It is very handy to have a chroot jail for testing code snippets, packages, releases. This is on your (Debian) dev box, where you may have multiple installed versions of related libs. Before promoting your new code to Test or Staging, it can be a time saver to first test it in a pristine environment that can’t be affected by files outside the ‘jail’. For example, I have several versions of Perl installed on my dev box and several versions of EV around the place. When testing something against EV I want to be sure I haven’t omitted any dependencies and to be sure I’m testing against exactly the version I’m expecting. You should treat the jail as throw-away; keep in mind that you can (and should) delete and build a fresh one whenever the mood takes you. There are many online notes about creating one, but it is still hard to find any that tell you how to get it ironed out easily, eg to avoid confusing sessions that are inside/outside the jail.

Install packages

mkdir -p /opt/jail/mojo
debootstrap wheezy /opt/jail/mojo

(and then wait a few mins while it downloads and installs). Then install locales.

chroot /opt/jail/mojo
dpkg-reconfigure debconf  # setting priority to 'medium'
vi /etc/apt/sources
apt-get update
apt-get install locales less vim rsync
locale-gen en_GB.UTF-8

That last line is to generate any locales that the previous line reported as missing; if you don’t see any such warnings (on the commandline) then none are needed.

Make it clear you are in jail

vi /etc/debian_chroot

giving it the jail name as content, in this example ‘Mojo’.

vi /etc/skel/.bashrc
vi /etc/bash.bashrc

removing all instances of “@\h“, eg by doing “:%s/@\\h//gc” with repeated presses of y

adduser --ingroup users --disabled-password --gecos 'test user,,,' tester
su - tester

and check that your commandline prompt shows the jail name and not the (parent) hostname. If you’re using an xterm you should also see its title change to something similar when you ‘sub user’ to ‘tester’. The remaining step for this section is to do likewise for ‘root’. The simplest way to do that is to copy the xterm lines from /etc/skel/.bashrc so that /root/.bashrc now has

case "$TERM" in
  PS1="\[\e]0;${debian_chroot:+($debian_chroot)}\u: \w\a\]$PS1"

Now open a new xterm and test both user envs

chroot /opt/jail/mojo
su - tester

checking that in both cases the xterm title and the commandline prompt are clearly different from those of the (parent) host.

(The rest of these notes are standard fodder for getting processes to work nicely.)

Mount Parts of Host System

Before installing more packages or running processes, you’ll need to integrate /proc
In /etc/fstab of the host box, I have a section for each jail

/dev/pts /opt/jail/mojo/dev/pts none bind 0 4
proc     /opt/jail/mojo/proc    proc defaults 0 4
sysfs    /opt/jail/mojo/sys     sysfs defaults 0 4

and then mount them manually (again as ‘root’ in the host box)

mount /opt/jail/mojo/dev/pts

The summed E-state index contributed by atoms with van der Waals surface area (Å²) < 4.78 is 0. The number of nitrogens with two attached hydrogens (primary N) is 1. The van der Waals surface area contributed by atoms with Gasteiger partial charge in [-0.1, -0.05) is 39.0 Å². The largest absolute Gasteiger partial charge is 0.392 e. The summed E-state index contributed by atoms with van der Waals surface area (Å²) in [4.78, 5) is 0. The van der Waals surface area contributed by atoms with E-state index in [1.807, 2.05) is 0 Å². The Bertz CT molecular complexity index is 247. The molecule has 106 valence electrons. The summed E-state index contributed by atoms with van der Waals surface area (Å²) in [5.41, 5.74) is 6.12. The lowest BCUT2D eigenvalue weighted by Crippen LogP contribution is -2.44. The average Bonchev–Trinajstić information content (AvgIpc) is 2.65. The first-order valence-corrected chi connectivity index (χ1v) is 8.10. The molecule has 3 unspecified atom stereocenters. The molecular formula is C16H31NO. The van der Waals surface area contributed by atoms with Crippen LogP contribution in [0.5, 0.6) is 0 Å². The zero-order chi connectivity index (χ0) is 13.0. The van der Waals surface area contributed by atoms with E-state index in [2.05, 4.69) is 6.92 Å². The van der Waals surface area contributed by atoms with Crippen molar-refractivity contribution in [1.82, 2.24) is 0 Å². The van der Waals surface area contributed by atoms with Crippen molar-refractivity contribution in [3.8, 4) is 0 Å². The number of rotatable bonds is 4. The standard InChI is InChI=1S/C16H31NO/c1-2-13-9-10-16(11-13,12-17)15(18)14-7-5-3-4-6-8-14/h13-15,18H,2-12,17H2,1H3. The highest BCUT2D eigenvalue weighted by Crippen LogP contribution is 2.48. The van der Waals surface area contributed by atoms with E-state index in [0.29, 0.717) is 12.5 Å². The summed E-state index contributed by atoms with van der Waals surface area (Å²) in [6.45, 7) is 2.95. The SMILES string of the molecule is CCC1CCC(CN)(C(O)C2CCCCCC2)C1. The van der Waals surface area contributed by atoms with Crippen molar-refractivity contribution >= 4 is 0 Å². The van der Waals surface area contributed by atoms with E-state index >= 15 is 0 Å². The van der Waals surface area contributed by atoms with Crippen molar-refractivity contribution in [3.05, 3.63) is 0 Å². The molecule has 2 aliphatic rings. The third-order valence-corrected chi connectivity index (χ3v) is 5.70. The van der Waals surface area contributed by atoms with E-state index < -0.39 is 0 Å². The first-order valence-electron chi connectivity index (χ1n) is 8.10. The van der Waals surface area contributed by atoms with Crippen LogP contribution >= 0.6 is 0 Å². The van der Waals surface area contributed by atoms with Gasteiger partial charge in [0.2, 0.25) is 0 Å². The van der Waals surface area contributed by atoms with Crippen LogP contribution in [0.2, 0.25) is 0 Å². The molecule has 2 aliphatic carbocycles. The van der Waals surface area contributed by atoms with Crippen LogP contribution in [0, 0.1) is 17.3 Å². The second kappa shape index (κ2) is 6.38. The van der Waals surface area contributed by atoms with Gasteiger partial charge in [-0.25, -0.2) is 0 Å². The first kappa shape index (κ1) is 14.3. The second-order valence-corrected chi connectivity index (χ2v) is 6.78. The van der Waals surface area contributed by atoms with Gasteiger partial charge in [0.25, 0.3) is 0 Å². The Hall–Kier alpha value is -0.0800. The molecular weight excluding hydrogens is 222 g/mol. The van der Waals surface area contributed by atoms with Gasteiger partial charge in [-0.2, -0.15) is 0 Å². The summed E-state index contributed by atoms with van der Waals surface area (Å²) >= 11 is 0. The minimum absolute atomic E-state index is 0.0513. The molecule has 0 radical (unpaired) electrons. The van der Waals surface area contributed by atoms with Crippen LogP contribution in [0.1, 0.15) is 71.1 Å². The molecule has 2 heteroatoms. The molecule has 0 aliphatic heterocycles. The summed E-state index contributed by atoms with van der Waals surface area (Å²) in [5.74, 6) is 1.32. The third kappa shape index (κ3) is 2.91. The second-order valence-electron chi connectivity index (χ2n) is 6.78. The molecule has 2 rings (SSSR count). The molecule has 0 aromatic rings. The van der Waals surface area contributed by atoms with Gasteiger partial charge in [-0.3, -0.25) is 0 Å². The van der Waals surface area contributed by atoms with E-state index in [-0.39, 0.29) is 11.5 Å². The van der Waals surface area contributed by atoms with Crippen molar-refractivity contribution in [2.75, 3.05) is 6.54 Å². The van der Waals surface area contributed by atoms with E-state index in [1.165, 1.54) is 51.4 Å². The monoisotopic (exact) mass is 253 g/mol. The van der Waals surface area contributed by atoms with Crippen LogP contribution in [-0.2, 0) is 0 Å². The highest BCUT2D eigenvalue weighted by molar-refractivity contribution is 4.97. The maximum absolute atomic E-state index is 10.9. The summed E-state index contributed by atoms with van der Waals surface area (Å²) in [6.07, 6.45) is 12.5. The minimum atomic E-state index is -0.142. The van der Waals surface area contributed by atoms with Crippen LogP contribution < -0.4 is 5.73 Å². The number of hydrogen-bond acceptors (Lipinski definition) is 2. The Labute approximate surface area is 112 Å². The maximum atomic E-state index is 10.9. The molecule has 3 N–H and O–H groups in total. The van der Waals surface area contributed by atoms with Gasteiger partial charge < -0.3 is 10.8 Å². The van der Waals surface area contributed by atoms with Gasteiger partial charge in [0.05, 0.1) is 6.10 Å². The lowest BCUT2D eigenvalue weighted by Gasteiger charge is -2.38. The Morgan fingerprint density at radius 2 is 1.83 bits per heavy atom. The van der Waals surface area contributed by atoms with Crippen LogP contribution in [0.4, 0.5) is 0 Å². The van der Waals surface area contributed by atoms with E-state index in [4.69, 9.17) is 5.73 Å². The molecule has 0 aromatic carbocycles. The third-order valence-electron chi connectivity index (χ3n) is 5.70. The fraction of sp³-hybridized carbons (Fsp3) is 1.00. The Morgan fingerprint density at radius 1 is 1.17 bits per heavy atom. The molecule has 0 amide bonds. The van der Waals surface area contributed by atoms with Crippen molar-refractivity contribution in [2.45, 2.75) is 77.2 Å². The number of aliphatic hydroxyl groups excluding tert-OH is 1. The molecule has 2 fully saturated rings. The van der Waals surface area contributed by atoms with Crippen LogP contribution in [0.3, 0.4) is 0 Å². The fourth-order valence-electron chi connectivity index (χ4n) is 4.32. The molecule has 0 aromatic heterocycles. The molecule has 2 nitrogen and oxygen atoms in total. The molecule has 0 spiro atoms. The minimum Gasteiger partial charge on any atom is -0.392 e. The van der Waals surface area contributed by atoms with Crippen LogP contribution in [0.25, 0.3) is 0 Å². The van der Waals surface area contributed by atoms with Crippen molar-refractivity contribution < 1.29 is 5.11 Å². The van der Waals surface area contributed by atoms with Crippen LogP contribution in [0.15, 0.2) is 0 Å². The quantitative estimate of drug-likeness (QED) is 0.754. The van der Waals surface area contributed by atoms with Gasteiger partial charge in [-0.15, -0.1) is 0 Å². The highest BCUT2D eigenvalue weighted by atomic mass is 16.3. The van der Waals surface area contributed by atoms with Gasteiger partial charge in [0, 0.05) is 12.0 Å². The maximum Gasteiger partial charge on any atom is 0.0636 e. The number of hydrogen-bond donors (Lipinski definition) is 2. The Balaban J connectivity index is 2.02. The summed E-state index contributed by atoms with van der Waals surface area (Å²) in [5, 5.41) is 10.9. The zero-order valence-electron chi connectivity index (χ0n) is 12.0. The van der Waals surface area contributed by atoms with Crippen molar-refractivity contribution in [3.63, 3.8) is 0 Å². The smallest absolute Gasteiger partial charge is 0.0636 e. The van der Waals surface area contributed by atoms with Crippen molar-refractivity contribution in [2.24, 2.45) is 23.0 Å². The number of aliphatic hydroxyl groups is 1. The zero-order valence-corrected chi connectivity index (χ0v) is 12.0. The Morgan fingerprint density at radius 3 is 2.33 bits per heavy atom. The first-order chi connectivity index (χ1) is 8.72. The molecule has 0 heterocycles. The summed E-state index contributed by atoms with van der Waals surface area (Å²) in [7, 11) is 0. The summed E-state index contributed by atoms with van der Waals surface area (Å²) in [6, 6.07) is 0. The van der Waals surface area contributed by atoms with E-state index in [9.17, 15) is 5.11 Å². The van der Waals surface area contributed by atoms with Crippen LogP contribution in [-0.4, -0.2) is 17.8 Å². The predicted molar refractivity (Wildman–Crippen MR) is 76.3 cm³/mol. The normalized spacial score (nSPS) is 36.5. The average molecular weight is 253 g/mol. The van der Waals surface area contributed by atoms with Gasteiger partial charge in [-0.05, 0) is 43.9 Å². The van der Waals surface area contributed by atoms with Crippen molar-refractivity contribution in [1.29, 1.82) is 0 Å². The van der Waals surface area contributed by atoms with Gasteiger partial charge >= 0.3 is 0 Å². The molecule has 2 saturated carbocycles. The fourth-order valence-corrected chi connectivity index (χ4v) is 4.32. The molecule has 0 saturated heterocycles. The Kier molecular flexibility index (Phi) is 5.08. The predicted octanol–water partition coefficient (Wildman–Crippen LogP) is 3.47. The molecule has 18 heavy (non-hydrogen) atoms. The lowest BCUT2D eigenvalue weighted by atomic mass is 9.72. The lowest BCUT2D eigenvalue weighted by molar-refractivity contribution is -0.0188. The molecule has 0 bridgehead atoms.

mount /opt/jail/mojo/proc
mount /opt/jail/mojo/sys

Fake your mtab

You’ll find that df fails because the chroot has no /etc/mtab. Some people are advocating cat /proc/mounts >/etc/mtab but that is wrong, the partitions inside the chroot are in general completely different to those outside. In my case I give the missing file just one line

rootfs / rootfs rw 0 0

which does all that I want.

Set your timezone

You can manipulate /etc/timezone and /etc/localtime yourself, but the easiest way is to

dpkg-reconfigure tzdata

Test driven development is nothing new, but recently I wanted to try out a stricter version of it in which the granularity is much finer — it became essential that I ran my unit tests for a file every time I hit <save>.

My current dev env is vim + bash + standard perl tests. For each area I’m working on, I define a brief script to declare the files of interest. In the below example I’m working on the plugin module and want the tests in cari_fn_authen.t to run each time the source is saved.


declare -x   TESTS="src/test/Cari/Fn/Authen/authen_unit.t"
declare -x   SOURCES="lib/Cari/Fn/"


declare -r   PROGNAME=${0##*/}
declare -x   PATH=/bin:/usr/bin
declare -i   DEBUG=0
declare      TESTS=${TESTS:?}
declare      SOURCES=${SOURCES:?}
declare      PERL="perl -Imod -Ilib -Isrc/test"

cache=$(mktemp -t ${PROGNAME}.XXXXXX)
function clean_up { rm -f ${cache:-/fictitious_path}; }

declare -i first_time=1
while [ $first_time -gt 0 ] \
        || inotifywait -qqe MOVE_SELF $TESTS $SOURCES; do
    echo -e "\n\n\n"$(date '+%F %R') $TESTS
    for t in "$TESTS"; do
        $PERL -T $t \
            | grep -vF ' skip ' \
            >$cache 2>&1
        result=$(tail -n 1 $cache)
        if [[ $result == 1..+([0-9]) ]]; then
            echo $result
            cat $cache

    echo -ne \\'033[0;43m'
    $PERL -wc $SOURCES 2>&1 \
        | grep -vF ' syntax OK'
    echo -ne \\'033[0m'

At the beginning the script checks I’ve remembered to declare TESTS and SOURCES. Then it sets up a temporary file for cacheing test output. Once it’s running, the only way to stop it is to interrupt it, so clean_up is required when interrupted.

Since we’re monitoring vim saves, the loop guard has inotifywait look for the MOVE_SELF signal. Upon each iteration, it starts by spitting out a timestamp and the tests being invoked. (That’s just to give me confidence the monitoring is active.) Then it runs each test, putting its output into the cache, checking the result (last line), and then spitting out the full output only if there was a problem.

The next part just checks the syntax of the source files. If a problem is detected is spits out the errors and warnings with a yucky muddy yellow background. [See here for other colours.]

The end result is I can do quite major refactoring and rewriting at a quicker pace, knowing that any problems I create will be spat onto the neighbouring screen.